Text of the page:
He showed results of studies he had conducted, funded by the Diabetes Action Research and Education Foundation, showing results of a low-fat low-glycemic index vegan diet based on ADA guidelines. And he shared results of actual patients who had lost significant weight, were able to stop taking diabetes medications and experienced other physical improvements through changing their diet.

I can't possibly condense the information I absorbed over the day into 40 column inches. What I learned was life-changing, and I recognize that the delicious lunch served conference attendees sealed the deal for many of us. The food is delicious, colorful and satisfying.

If you would like to learn more about a plant-based diet visit http://pcrm.org/health/ . They have an easy to follow 21-Day Kickstart program.

And if you aren't interested in giving up meat, how about just adding to the list of vegetables you eat? One of the presenters said the typical American eats about eight different vegetables - there are literally hundreds available. Conference organizers shared the recipes of the dishes served at the lunch. I pass along this recipe because it uses familiar foods. Try it this weekend.

Bon Appetit! Eat something wonderful!

Quinoa with Corn, Scallions and Mint

Makes 8 servings

4 ears corn, shucked

1 tablespoon finely grated fresh lemon zest (from 2 lemons)

2 tablespoons fresh lemon juice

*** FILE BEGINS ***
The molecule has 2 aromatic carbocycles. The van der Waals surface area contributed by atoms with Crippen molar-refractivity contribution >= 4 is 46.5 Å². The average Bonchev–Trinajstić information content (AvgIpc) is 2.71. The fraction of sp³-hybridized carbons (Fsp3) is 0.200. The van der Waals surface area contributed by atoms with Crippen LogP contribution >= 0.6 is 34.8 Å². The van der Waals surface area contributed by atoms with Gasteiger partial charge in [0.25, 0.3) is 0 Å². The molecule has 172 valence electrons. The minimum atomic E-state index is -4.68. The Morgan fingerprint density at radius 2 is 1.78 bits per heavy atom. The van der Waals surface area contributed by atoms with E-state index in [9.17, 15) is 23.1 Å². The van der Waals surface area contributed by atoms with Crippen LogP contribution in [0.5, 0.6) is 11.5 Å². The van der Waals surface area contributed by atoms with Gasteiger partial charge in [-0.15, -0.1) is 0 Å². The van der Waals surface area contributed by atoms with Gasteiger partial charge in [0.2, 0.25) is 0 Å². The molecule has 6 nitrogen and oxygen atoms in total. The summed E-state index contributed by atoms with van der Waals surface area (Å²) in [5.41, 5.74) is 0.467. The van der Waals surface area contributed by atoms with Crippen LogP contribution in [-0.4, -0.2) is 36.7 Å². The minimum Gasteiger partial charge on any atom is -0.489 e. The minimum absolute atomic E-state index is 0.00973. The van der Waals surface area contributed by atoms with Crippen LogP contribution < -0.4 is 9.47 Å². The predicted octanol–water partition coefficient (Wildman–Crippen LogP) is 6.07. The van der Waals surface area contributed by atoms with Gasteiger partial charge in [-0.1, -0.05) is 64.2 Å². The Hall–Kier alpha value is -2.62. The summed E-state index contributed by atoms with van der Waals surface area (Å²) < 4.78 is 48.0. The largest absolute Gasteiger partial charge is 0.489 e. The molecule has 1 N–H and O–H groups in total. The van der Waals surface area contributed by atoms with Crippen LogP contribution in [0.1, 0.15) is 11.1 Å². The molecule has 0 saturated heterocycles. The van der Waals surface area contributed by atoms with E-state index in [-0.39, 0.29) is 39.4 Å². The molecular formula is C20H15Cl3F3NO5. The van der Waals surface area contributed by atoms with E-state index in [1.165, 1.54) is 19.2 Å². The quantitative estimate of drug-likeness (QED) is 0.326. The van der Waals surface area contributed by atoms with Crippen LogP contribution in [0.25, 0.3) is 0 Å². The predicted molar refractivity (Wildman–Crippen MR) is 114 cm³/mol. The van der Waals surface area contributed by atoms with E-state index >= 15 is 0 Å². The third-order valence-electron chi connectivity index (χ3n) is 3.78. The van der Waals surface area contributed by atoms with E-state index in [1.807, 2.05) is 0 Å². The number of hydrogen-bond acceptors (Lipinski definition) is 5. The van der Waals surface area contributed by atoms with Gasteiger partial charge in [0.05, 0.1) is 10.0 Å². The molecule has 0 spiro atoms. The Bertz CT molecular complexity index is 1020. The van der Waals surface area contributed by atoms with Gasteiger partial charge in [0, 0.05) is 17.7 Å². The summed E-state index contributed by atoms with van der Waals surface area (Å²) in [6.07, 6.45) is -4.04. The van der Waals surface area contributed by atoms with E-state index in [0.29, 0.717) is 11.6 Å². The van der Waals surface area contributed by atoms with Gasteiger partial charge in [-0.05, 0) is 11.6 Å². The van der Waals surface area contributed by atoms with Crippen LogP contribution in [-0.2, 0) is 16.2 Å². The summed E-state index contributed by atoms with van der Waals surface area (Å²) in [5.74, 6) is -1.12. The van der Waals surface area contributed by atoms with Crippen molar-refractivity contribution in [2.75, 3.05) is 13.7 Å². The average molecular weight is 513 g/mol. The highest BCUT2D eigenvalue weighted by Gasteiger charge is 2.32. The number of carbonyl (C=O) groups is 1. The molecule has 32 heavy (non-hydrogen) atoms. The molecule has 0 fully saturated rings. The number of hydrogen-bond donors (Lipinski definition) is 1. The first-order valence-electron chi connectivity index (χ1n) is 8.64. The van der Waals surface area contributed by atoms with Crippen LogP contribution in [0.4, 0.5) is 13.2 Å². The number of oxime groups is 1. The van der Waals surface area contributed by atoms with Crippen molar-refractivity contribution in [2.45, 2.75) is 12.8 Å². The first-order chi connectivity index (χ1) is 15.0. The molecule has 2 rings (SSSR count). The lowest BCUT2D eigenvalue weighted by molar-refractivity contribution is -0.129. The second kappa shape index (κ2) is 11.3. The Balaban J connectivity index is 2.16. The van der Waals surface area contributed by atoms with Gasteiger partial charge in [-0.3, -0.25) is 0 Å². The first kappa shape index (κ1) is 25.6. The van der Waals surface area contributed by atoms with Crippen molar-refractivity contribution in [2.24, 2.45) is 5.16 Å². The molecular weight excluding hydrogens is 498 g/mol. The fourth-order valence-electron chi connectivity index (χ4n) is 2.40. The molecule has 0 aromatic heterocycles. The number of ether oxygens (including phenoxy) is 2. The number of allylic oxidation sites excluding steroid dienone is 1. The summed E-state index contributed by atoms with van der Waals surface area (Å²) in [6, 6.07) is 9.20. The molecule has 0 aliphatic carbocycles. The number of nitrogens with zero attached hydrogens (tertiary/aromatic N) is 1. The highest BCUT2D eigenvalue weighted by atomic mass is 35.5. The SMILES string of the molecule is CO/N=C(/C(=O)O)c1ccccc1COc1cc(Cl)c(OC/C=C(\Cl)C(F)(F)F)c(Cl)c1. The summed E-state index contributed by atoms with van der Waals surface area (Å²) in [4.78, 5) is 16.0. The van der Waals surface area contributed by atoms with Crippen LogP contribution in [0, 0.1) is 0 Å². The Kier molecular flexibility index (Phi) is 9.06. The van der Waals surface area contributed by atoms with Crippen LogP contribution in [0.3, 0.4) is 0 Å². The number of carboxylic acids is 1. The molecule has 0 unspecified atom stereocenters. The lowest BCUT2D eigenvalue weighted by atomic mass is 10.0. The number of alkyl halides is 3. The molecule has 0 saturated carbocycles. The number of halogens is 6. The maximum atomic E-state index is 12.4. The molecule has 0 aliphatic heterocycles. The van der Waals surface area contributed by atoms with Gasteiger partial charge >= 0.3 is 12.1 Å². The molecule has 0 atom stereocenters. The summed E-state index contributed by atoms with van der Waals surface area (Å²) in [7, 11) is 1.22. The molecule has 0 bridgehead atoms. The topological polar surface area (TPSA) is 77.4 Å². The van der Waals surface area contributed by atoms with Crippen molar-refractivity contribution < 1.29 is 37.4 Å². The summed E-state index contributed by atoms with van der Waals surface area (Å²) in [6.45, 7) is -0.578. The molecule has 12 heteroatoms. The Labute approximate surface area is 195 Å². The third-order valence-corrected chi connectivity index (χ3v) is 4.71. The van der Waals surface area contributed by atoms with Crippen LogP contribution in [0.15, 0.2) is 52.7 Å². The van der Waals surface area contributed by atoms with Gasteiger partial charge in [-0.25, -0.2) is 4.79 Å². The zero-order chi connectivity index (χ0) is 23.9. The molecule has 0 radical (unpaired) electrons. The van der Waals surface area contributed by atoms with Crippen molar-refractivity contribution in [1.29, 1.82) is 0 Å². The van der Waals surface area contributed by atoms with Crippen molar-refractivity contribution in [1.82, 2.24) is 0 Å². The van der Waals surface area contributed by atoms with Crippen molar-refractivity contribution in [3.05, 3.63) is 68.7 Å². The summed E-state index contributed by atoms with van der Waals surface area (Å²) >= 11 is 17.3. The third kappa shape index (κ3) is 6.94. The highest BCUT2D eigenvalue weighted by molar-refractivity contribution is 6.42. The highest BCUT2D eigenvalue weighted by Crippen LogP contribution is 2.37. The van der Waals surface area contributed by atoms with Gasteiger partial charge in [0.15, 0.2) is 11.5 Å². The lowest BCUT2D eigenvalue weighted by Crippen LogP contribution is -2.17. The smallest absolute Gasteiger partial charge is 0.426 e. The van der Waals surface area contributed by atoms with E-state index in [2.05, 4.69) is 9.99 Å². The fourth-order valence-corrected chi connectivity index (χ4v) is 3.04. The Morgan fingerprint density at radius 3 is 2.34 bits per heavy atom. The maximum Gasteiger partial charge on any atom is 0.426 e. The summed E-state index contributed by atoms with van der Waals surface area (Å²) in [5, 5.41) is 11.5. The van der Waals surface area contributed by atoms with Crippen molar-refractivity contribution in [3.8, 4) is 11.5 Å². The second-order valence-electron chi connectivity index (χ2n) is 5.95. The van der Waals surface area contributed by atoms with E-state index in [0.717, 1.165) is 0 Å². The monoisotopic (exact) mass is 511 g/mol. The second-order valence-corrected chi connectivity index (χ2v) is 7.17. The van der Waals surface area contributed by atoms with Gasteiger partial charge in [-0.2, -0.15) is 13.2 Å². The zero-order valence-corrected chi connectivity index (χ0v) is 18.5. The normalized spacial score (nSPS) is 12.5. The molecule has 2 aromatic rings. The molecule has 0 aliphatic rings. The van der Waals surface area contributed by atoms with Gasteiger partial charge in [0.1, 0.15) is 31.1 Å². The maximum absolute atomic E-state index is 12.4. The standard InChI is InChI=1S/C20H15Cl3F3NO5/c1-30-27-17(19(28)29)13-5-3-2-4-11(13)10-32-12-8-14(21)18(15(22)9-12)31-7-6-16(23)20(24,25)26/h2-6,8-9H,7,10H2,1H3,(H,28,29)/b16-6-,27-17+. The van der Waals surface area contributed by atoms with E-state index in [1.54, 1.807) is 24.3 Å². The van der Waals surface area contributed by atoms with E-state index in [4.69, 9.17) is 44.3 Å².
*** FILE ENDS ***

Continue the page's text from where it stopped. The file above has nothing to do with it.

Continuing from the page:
¼ cup olive oil

1 tablespoon mild honey

½ teaspoon salt

¼ teaspoon pepper

2 cups quinoa (about 10 ounces)

4 scallions, chopped

½ cup chopped fresh mint

Put corn in a 5- to 6-quart wide pot, then add water to cover and bring to a boil, covered. Remove from heat and let stand, covered, for 5 minutes. Transfer corn with tongs to a cutting board. When cooled enough to handle, cut kernels off cobs with a large heavy knife.

Meanwhile, whisk together lemon zest and juice, olive oil, honey, salt and pepper in a large bowl until combined.

Wash quinoa in 3 changes of cold water in a bowl, draining in a large sieve each time.

Cook quinoa in a 4 to 5 quart pot of boiling salted water, uncovered, until almost tender, about 10 minutes. Drain in sieve, then set sieve over same pot with 1 inch of simmering water (water should not touch bottom of sieve). Cover quinoa with a folded kitchen towl, then cover sieve with a lid (don't worry if lid doesn't fit tightly) and steam until quinoa is tender, fluffy and dry, about 5 minutes. Remove from heat and let stand (still covered) 5 minutes.

Add quinoa to dressing and toss until dressing is absorbed, then stir in corn, scallions, mint and salt and pepper to taste.

Adapted from Gourmet, Aug. 2006

Randall welcomes your food questions and research suggestions. She can be reached at 503-636-1281, ext. 101 or by email at brandall@lakeoswegore

view.com .